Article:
Part four of four
As the years go by, new Christmas customs are introduced and some of the old ones are dropped. For example, we no longer light the tree with real candles. The old style electrical string lights, where the whole string went dark if just one bulb burned out has also been replaced with those that stay lit. And now we have low operating cost LED lights that theoretically could last for eons.
Some of the artificial greens and trees look so real it's hard telling them from the real McCoy. I've seen wreaths that had me fooled to the point I purposely got close enough, not to feel, but to sniff them.
Two things that haven't changed, thank the Good Lord, are that wonderful custom of giving and keeping hallow the reason for the season. And what better promoter of giving than that of the jolly ol' elf from way up north. As our son, the late Jimmy Bock, and our daughter, Wendy Wilson, grew from childhood to young adults, we always bought a gift for Santa to personally deliver, thanks to the benevolence of the Portage Lakes Kiwanis.
One year I took a close up photo of Wendy sitting on Santa's lap while still in the sleigh. She could not have been more than four. We still have it and treasure it each December. As the kids matured, there is one custom we continued. That was to select and cut down our own tree each year.
On route 800 south of Canton between the Crossroads Restaurant and Carrollton is a huge Christmas tree farm. They raise just about every kind of evergreen tree you can imagine, including our favorite; Douglas Firs. On a Saturday between Thanksgiving and Christmas, my wife, Peggy, would fill the Crock Pot with home made chili and the thermoses with hot chocolate, and with some of Jimmy's friends, namely Kevin Adkins, Dano Mundy and others, we'd all hightail it to the Christmas tree farm.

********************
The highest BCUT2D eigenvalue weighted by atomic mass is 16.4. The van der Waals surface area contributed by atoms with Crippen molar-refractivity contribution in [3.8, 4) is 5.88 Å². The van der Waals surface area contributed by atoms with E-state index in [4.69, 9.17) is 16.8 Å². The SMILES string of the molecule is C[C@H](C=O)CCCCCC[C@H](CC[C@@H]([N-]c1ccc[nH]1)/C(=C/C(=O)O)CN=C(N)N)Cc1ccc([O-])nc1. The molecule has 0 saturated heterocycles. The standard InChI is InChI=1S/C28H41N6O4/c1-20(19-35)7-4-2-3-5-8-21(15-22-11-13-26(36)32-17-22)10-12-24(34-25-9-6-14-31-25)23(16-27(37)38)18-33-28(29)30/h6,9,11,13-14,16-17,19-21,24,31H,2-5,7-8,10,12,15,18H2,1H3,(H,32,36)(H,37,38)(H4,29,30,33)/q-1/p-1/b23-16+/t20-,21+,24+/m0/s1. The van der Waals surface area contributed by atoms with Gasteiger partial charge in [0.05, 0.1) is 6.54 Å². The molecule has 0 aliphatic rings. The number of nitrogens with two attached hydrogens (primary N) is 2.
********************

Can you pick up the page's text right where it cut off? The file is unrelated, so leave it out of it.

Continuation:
We laugh at it now, but at the time it seemed as if every kid found the “perfect” tree. That is until they spotted another “perfect” tree. If I were to have cut down everyone they selected, first, I would've needed a huge trailer to haul them home, and secondly, I would've gone broke.
Half way through the day Peggy would serve her homemade chili and hot chocolate while the kids argued over which tree was the most “perfect.” Soon they were off for another round of searching and they loved it. Toward the end of the day they narrowed it down to two; one that Jimmy selected and the other that Wendy chose. Not knowing whose tree belonged to whom, I made the final selection and Jimmy would cut it down. One year it would be Wendy's choice and another, Jimmy's. When Jimmy started college, Wendy became the tree cutter and was just as proud as an NBC peacock.
Each year since the late 1970s, about a week before the big day, a group of us, led by Dano Mundy, would go caroling around the neighborhood. Dano still gets a group together every Christmas and carols the neighborhoods. And the shut-ins love it. Finally, we'd close out Christmas Eve with church services and more caroling. And then have Christmas Eve dinner at Peggy's mother's home.
Until the kids grew up, we never opened presents until Christmas morning. Once they left home, Peggy and I became like little kids once again. We'd get antsy and claim we couldn't wait 'til the 25th. But we knew if the kids found out, we'd have Christmas morning egg all over our faces. So instead, at exactly one minute after midnight on Christmas morning, we'd open out presents.
Here's hoping your Christmas was a blessed and merry one and your New Year happy and prosperous!
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